• Access to the functionality at an affordable price
  • Reliability over the long term, which means being profitable
  • Access by students to the same tools without costing families significantly more
The cloud will have to figure out how to address this system in the next few years or we could be looking at frustrated users in and out of the classroom.

Other Apps available (This is not a comprehensive list -- just ones i have played with)

MindMeister -- Idea Mapping Software. This one has been around and has nice keyboard shortcuts. The gDrive version was crashing on me like mad yesterday, but I have had good luck before and kids brought up on Inspiration will be on solid ground.

Diagram.ly - a wicked fast diagramming program with a lot of built in libraries.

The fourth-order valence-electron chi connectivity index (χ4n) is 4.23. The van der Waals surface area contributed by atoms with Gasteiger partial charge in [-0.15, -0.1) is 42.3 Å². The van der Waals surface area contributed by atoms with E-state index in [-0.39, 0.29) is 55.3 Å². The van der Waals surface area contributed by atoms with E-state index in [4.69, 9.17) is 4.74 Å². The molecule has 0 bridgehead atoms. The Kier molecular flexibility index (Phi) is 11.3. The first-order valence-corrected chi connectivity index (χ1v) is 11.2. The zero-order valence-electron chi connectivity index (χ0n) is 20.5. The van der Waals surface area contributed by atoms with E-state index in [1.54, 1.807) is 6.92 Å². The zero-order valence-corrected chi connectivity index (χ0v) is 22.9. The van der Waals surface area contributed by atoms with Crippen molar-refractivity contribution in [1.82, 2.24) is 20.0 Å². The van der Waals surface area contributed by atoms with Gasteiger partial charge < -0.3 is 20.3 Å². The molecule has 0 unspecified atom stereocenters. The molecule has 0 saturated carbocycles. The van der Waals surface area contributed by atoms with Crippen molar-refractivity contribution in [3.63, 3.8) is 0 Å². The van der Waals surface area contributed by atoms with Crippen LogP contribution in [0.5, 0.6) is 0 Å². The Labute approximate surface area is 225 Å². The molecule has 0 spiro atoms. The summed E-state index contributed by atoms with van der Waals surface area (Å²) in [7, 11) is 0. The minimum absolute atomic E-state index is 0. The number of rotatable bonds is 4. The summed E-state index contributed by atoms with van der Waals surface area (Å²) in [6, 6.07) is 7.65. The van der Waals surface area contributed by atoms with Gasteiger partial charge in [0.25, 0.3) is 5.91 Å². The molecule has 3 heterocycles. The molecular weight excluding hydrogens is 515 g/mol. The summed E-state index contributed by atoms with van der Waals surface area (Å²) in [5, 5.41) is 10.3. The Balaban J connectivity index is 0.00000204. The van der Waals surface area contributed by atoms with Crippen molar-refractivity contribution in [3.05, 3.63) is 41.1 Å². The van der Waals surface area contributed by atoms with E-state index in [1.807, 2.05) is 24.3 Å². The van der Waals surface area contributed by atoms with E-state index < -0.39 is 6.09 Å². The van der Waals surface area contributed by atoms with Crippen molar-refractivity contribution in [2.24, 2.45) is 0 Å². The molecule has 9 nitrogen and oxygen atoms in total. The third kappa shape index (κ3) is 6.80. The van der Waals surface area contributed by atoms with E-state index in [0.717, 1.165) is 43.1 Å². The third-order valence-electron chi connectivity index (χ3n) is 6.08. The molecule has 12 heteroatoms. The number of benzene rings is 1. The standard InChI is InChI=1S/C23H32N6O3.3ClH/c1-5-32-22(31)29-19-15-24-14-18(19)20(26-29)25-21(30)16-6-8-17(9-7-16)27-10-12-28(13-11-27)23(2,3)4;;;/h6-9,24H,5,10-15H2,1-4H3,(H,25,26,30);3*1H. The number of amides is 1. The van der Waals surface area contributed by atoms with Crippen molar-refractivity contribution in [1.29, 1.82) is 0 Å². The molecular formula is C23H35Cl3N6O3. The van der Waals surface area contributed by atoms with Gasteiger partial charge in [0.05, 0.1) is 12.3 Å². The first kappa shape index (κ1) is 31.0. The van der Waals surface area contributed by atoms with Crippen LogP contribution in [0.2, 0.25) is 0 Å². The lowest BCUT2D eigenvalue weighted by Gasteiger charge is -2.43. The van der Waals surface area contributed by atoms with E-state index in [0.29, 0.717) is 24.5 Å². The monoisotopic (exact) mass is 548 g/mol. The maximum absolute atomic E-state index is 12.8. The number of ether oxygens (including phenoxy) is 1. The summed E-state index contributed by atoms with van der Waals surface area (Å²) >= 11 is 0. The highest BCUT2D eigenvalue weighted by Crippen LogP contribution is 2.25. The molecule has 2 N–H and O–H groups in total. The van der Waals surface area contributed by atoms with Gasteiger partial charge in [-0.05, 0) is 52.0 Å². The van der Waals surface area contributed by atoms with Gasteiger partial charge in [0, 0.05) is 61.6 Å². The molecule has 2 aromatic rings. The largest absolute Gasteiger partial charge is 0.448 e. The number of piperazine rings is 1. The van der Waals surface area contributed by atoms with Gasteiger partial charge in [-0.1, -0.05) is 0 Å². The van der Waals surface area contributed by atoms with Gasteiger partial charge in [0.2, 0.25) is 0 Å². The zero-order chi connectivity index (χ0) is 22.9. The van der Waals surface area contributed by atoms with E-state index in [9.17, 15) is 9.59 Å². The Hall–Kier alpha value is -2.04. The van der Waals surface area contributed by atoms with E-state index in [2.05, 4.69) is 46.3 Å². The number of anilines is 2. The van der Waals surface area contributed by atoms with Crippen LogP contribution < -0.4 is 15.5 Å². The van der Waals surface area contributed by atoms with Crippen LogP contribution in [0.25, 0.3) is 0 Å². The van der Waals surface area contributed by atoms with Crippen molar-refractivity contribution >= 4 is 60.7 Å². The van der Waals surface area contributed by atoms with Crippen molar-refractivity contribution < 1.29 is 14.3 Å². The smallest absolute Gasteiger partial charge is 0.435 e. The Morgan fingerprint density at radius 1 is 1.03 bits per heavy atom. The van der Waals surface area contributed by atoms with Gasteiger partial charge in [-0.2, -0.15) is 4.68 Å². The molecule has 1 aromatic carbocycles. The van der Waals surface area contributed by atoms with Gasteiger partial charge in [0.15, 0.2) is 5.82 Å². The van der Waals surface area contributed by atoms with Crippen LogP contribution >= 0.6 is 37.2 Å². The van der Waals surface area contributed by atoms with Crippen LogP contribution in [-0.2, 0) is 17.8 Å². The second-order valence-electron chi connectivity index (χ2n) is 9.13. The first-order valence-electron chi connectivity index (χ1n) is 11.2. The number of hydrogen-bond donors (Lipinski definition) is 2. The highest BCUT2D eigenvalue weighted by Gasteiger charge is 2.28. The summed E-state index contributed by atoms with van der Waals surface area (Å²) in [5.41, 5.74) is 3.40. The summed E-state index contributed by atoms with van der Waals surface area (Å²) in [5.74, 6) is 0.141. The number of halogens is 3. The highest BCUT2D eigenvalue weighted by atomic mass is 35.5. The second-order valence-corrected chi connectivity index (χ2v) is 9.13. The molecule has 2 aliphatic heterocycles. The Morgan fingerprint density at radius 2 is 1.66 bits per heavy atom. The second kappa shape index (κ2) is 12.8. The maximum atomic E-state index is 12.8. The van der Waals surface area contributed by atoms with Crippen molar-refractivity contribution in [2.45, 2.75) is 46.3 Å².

Lucid Chart - I had a lot of fun with this one. Flow chart and diagramming.
The following was made in the G-Drive app LucidChart -- Click for the App Link

InstallFree Nexus with Microsoft Office: I am pretty excited about this one. Like OnLive desktop for Android, this program opens MS Office documents in a native virutal window of Microsoft Office, complete with Comments and Reviewing features intact. This type of program is being reviewed by the powers-that-be, so eventually someone is going to want some money.
All the MS office with none of the software

Nivio - Same as above, but couldn't test it for crashing.